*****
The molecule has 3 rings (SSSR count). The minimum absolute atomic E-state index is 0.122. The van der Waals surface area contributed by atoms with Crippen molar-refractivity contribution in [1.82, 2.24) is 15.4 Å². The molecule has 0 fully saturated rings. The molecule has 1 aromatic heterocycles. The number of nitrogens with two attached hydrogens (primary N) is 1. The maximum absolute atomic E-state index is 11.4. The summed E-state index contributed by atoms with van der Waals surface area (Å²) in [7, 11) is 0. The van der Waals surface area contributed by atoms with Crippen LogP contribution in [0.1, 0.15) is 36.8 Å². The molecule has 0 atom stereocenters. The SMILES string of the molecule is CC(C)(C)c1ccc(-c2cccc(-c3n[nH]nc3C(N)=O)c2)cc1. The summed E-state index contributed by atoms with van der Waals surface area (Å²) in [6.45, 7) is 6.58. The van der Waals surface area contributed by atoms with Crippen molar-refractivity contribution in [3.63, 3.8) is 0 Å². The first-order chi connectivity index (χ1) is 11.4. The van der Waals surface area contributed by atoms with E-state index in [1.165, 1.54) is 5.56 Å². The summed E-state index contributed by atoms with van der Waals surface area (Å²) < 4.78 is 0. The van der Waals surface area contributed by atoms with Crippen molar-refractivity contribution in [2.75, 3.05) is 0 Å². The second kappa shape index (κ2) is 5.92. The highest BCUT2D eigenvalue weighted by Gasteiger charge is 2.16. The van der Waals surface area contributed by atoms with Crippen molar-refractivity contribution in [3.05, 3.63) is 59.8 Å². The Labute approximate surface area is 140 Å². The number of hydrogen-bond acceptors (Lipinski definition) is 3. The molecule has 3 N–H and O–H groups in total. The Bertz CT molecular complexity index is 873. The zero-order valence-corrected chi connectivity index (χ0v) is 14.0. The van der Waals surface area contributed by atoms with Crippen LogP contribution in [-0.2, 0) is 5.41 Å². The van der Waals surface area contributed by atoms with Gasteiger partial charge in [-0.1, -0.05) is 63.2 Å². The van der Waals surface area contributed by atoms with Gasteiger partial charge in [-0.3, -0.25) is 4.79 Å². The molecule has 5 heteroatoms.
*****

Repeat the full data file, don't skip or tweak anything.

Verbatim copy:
The molecule has 3 rings (SSSR count). The minimum absolute atomic E-state index is 0.122. The van der Waals surface area contributed by atoms with Crippen molar-refractivity contribution in [1.82, 2.24) is 15.4 Å². The molecule has 0 fully saturated rings. The molecule has 1 aromatic heterocycles. The number of nitrogens with two attached hydrogens (primary N) is 1. The maximum absolute atomic E-state index is 11.4. The summed E-state index contributed by atoms with van der Waals surface area (Å²) in [7, 11) is 0. The van der Waals surface area contributed by atoms with Crippen LogP contribution in [0.1, 0.15) is 36.8 Å². The molecule has 0 atom stereocenters. The SMILES string of the molecule is CC(C)(C)c1ccc(-c2cccc(-c3n[nH]nc3C(N)=O)c2)cc1. The summed E-state index contributed by atoms with van der Waals surface area (Å²) in [6.45, 7) is 6.58. The van der Waals surface area contributed by atoms with Crippen molar-refractivity contribution in [3.63, 3.8) is 0 Å². The first-order chi connectivity index (χ1) is 11.4. The van der Waals surface area contributed by atoms with E-state index in [1.165, 1.54) is 5.56 Å². The summed E-state index contributed by atoms with van der Waals surface area (Å²) < 4.78 is 0. The van der Waals surface area contributed by atoms with Crippen molar-refractivity contribution in [2.75, 3.05) is 0 Å². The second kappa shape index (κ2) is 5.92. The highest BCUT2D eigenvalue weighted by Gasteiger charge is 2.16. The van der Waals surface area contributed by atoms with Crippen molar-refractivity contribution in [3.05, 3.63) is 59.8 Å². The Labute approximate surface area is 140 Å². The number of hydrogen-bond acceptors (Lipinski definition) is 3. The molecule has 3 N–H and O–H groups in total. The Bertz CT molecular complexity index is 873. The zero-order valence-corrected chi connectivity index (χ0v) is 14.0. The van der Waals surface area contributed by atoms with Crippen LogP contribution in [-0.2, 0) is 5.41 Å². The van der Waals surface area contributed by atoms with Gasteiger partial charge in [-0.1, -0.05) is 63.2 Å². The van der Waals surface area contributed by atoms with Gasteiger partial charge in [-0.3, -0.25) is 4.79 Å². The molecule has 5 heteroatoms.